• ‘Insufficient’ interest to cut domestic debt cost
• But will better hold ‘reckless’ Gov’ts accountable
• Benefits ‘not overnight’ but transparency greater
By NEIL HARTNELL
Tribune Business Editor
A Bahamas-based investment banker yesterday said “insufficient demand” means the Government is unlikely to lower its domestic debt costs through the launch of competitive bidding for its securities.
Michael Anderson, RF Bank & Trust’s president, told Tribune Business that the “generally negative market sentiment” prevailing towards government debt will also blunt potential benefits from the planned January 2, 2024, launch of reforms to how Bahamas Registered Stock (BRS) bonds are issued to investors.
The Central Bank, which acts as the Government’s agent in issuing/auctioning both bonds and Treasury Bills, confirmed in newspaper advertisements yesterday that so-called “competitive bidding’s” launch had been pushed back from this month to the New Year. This reform, if successful, will effectively allow the market to set the price and interest coupon on all future debt issues, as opposed to these being determined by the Government and Central Bank.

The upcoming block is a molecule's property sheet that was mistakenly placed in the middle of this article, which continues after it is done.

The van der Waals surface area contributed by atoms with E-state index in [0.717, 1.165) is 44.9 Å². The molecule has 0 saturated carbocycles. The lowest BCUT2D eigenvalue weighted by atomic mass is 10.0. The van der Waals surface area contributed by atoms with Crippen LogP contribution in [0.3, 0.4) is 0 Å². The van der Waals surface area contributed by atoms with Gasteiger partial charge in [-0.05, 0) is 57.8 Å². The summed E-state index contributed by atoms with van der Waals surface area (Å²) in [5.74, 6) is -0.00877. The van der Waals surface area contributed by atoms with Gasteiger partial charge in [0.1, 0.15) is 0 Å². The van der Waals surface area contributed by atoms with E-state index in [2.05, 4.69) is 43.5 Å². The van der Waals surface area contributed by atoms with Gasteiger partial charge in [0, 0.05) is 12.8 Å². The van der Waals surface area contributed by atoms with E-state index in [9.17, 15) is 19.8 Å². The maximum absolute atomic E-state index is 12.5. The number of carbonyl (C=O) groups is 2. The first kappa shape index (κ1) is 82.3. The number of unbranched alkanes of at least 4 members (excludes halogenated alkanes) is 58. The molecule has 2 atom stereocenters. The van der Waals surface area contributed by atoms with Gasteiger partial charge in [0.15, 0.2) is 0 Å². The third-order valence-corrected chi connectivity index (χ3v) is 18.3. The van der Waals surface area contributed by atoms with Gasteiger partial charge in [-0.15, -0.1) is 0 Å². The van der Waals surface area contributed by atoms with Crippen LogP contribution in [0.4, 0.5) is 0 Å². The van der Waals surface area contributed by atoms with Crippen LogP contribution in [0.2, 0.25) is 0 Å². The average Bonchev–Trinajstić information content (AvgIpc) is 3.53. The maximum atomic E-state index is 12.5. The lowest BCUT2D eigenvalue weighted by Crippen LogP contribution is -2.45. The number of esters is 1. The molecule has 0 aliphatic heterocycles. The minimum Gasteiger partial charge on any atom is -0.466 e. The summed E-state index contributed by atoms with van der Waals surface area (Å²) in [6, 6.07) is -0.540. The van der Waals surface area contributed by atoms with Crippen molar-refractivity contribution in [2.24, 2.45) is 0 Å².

Mr Anderson, though, voiced doubts that the switch to free market mechanisms will result in lower costs and interest rates on both BRS and Treasury Bill issuances at a time when the Government is eager to generate any savings possible on an $11.645bn national debt which, at end-June 2023, was equivalent to almost 85 percent of the country’s economic output or gross domestic product (GDP).
“I think that if there was a competitive bidding market for it the Government could end up pricing its debt at a lower cost if there was sufficient demand, and people bid for more than what was available and pushed the cost of the debt down,” the RF Bank & Trust chief told this newspaper.